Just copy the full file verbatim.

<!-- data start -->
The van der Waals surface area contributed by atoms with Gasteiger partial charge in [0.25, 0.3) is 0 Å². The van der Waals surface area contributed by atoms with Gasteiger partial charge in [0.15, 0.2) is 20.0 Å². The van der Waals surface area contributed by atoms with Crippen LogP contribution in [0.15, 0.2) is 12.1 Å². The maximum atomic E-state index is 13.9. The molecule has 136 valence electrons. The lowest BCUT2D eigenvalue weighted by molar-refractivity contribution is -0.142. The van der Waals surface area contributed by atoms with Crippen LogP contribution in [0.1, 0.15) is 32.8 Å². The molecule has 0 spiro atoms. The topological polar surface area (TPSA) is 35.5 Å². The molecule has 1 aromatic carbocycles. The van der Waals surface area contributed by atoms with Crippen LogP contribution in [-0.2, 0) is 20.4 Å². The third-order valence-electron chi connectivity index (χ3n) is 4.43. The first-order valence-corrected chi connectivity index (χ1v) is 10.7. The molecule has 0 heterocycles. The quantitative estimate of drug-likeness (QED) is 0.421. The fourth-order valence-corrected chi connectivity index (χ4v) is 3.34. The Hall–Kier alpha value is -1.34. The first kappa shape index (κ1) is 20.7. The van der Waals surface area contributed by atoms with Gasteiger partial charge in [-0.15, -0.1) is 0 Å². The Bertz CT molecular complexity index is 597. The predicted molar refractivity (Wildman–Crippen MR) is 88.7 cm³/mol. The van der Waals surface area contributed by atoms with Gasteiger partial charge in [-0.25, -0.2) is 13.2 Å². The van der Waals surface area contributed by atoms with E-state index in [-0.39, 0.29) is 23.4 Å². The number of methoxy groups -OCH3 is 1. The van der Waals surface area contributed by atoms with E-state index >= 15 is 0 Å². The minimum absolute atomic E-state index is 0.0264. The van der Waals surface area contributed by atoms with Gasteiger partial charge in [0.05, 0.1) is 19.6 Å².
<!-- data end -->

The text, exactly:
The van der Waals surface area contributed by atoms with Gasteiger partial charge in [0.25, 0.3) is 0 Å². The van der Waals surface area contributed by atoms with Gasteiger partial charge in [0.15, 0.2) is 20.0 Å². The van der Waals surface area contributed by atoms with Crippen LogP contribution in [0.15, 0.2) is 12.1 Å². The maximum atomic E-state index is 13.9. The molecule has 136 valence electrons. The lowest BCUT2D eigenvalue weighted by molar-refractivity contribution is -0.142. The van der Waals surface area contributed by atoms with Crippen LogP contribution in [0.1, 0.15) is 32.8 Å². The molecule has 0 spiro atoms. The topological polar surface area (TPSA) is 35.5 Å². The molecule has 1 aromatic carbocycles. The van der Waals surface area contributed by atoms with Crippen LogP contribution in [-0.2, 0) is 20.4 Å². The third-order valence-electron chi connectivity index (χ3n) is 4.43. The first-order valence-corrected chi connectivity index (χ1v) is 10.7. The molecule has 0 heterocycles. The quantitative estimate of drug-likeness (QED) is 0.421. The fourth-order valence-corrected chi connectivity index (χ4v) is 3.34. The Hall–Kier alpha value is -1.34. The first kappa shape index (κ1) is 20.7. The van der Waals surface area contributed by atoms with Gasteiger partial charge in [-0.15, -0.1) is 0 Å². The Bertz CT molecular complexity index is 597. The predicted molar refractivity (Wildman–Crippen MR) is 88.7 cm³/mol. The van der Waals surface area contributed by atoms with Gasteiger partial charge in [-0.25, -0.2) is 13.2 Å². The van der Waals surface area contributed by atoms with E-state index in [-0.39, 0.29) is 23.4 Å². The number of methoxy groups -OCH3 is 1. The van der Waals surface area contributed by atoms with E-state index >= 15 is 0 Å². The minimum absolute atomic E-state index is 0.0264. The van der Waals surface area contributed by atoms with Gasteiger partial charge in [0.05, 0.1) is 19.6 Å².